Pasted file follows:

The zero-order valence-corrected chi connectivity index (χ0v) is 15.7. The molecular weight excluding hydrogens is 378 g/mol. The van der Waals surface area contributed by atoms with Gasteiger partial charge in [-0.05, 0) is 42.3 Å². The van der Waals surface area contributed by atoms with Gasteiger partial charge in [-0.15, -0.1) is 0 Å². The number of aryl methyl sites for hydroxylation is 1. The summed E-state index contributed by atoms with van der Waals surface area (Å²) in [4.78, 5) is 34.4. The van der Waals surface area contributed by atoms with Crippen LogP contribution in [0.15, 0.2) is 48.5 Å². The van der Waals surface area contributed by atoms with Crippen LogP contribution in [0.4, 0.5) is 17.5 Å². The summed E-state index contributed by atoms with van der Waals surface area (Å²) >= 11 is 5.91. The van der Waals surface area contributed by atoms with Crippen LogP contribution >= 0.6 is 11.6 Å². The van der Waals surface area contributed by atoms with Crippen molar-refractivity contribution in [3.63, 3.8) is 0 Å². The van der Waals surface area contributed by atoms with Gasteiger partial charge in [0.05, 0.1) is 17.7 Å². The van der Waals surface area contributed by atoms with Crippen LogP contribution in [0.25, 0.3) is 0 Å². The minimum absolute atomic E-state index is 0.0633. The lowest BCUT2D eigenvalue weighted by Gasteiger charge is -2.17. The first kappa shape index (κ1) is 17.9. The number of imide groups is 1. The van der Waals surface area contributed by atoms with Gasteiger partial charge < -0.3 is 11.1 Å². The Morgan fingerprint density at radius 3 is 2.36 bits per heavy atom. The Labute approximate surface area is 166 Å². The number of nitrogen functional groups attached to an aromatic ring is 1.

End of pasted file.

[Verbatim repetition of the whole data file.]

The zero-order valence-corrected chi connectivity index (χ0v) is 15.7. The molecular weight excluding hydrogens is 378 g/mol. The van der Waals surface area contributed by atoms with Gasteiger partial charge in [-0.05, 0) is 42.3 Å². The van der Waals surface area contributed by atoms with Gasteiger partial charge in [-0.15, -0.1) is 0 Å². The number of aryl methyl sites for hydroxylation is 1. The summed E-state index contributed by atoms with van der Waals surface area (Å²) in [4.78, 5) is 34.4. The van der Waals surface area contributed by atoms with Crippen LogP contribution in [0.15, 0.2) is 48.5 Å². The van der Waals surface area contributed by atoms with Crippen LogP contribution in [0.4, 0.5) is 17.5 Å². The summed E-state index contributed by atoms with van der Waals surface area (Å²) >= 11 is 5.91. The van der Waals surface area contributed by atoms with Crippen LogP contribution >= 0.6 is 11.6 Å². The van der Waals surface area contributed by atoms with Crippen molar-refractivity contribution in [3.63, 3.8) is 0 Å². The van der Waals surface area contributed by atoms with Gasteiger partial charge in [0.05, 0.1) is 17.7 Å². The van der Waals surface area contributed by atoms with Crippen LogP contribution in [0.25, 0.3) is 0 Å². The minimum absolute atomic E-state index is 0.0633. The lowest BCUT2D eigenvalue weighted by Gasteiger charge is -2.17. The first kappa shape index (κ1) is 17.9. The number of imide groups is 1. The van der Waals surface area contributed by atoms with Gasteiger partial charge < -0.3 is 11.1 Å². The Morgan fingerprint density at radius 3 is 2.36 bits per heavy atom. The Labute approximate surface area is 166 Å². The number of nitrogen functional groups attached to an aromatic ring is 1.